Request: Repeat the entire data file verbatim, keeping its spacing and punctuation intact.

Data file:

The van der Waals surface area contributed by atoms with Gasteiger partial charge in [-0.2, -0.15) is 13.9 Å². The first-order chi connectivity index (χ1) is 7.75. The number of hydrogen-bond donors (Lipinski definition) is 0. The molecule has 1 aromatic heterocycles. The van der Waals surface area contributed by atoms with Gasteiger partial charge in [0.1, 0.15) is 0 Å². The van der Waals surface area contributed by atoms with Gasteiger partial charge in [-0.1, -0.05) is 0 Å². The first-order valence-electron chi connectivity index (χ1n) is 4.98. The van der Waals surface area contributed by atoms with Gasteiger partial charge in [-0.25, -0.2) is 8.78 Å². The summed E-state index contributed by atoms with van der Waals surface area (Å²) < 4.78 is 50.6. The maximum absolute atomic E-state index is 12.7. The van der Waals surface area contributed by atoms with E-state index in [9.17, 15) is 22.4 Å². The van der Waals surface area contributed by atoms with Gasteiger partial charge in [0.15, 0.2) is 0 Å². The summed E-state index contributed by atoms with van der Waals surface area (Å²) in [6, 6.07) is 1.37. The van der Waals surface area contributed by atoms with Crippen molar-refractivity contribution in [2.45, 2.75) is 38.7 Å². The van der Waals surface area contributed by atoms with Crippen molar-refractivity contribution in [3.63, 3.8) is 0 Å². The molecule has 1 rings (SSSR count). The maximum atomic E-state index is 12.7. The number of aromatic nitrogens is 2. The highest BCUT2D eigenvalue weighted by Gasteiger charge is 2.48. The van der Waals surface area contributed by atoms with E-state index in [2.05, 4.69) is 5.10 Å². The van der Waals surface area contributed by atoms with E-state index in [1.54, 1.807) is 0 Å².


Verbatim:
The van der Waals surface area contributed by atoms with Gasteiger partial charge in [-0.2, -0.15) is 13.9 Å². The first-order chi connectivity index (χ1) is 7.75. The number of hydrogen-bond donors (Lipinski definition) is 0. The molecule has 1 aromatic heterocycles. The van der Waals surface area contributed by atoms with Gasteiger partial charge in [0.1, 0.15) is 0 Å². The van der Waals surface area contributed by atoms with Gasteiger partial charge in [-0.1, -0.05) is 0 Å². The first-order valence-electron chi connectivity index (χ1n) is 4.98. The van der Waals surface area contributed by atoms with Gasteiger partial charge in [-0.25, -0.2) is 8.78 Å². The summed E-state index contributed by atoms with van der Waals surface area (Å²) < 4.78 is 50.6. The maximum absolute atomic E-state index is 12.7. The van der Waals surface area contributed by atoms with E-state index in [9.17, 15) is 22.4 Å². The van der Waals surface area contributed by atoms with Gasteiger partial charge in [0.15, 0.2) is 0 Å². The summed E-state index contributed by atoms with van der Waals surface area (Å²) in [6, 6.07) is 1.37. The van der Waals surface area contributed by atoms with Crippen molar-refractivity contribution in [2.45, 2.75) is 38.7 Å². The van der Waals surface area contributed by atoms with Crippen molar-refractivity contribution in [3.63, 3.8) is 0 Å². The molecule has 1 rings (SSSR count). The maximum atomic E-state index is 12.7. The number of aromatic nitrogens is 2. The highest BCUT2D eigenvalue weighted by Gasteiger charge is 2.48. The van der Waals surface area contributed by atoms with E-state index in [2.05, 4.69) is 5.10 Å². The van der Waals surface area contributed by atoms with E-state index in [1.54, 1.807) is 0 Å².